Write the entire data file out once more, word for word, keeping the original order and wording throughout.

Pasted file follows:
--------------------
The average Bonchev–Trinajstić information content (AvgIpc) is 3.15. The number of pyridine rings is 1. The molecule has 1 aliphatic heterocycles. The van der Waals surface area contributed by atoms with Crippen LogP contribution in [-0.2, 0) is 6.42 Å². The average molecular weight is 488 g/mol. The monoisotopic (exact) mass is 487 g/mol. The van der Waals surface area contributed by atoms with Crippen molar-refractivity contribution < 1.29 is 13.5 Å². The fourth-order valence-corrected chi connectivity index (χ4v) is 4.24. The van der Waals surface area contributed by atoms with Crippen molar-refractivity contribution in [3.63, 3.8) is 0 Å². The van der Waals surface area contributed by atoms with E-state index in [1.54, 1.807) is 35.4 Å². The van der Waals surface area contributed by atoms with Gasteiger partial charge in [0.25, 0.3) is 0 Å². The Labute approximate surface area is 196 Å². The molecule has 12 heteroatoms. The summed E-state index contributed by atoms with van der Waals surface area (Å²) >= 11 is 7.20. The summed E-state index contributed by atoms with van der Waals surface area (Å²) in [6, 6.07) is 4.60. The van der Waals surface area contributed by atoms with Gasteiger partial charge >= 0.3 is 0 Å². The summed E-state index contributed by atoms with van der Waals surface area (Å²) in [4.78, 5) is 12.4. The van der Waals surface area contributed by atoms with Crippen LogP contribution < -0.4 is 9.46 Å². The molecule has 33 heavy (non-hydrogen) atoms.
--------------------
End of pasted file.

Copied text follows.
The average Bonchev–Trinajstić information content (AvgIpc) is 3.15. The number of pyridine rings is 1. The molecule has 1 aliphatic heterocycles. The van der Waals surface area contributed by atoms with Crippen LogP contribution in [-0.2, 0) is 6.42 Å². The average molecular weight is 488 g/mol. The monoisotopic (exact) mass is 487 g/mol. The van der Waals surface area contributed by atoms with Crippen molar-refractivity contribution < 1.29 is 13.5 Å². The fourth-order valence-corrected chi connectivity index (χ4v) is 4.24. The van der Waals surface area contributed by atoms with Crippen molar-refractivity contribution in [3.63, 3.8) is 0 Å². The van der Waals surface area contributed by atoms with E-state index in [1.54, 1.807) is 35.4 Å². The van der Waals surface area contributed by atoms with Gasteiger partial charge in [0.25, 0.3) is 0 Å². The Labute approximate surface area is 196 Å². The molecule has 12 heteroatoms. The summed E-state index contributed by atoms with van der Waals surface area (Å²) >= 11 is 7.20. The summed E-state index contributed by atoms with van der Waals surface area (Å²) in [6, 6.07) is 4.60. The van der Waals surface area contributed by atoms with Gasteiger partial charge >= 0.3 is 0 Å². The summed E-state index contributed by atoms with van der Waals surface area (Å²) in [4.78, 5) is 12.4. The van der Waals surface area contributed by atoms with Crippen LogP contribution < -0.4 is 9.46 Å². The molecule has 33 heavy (non-hydrogen) atoms.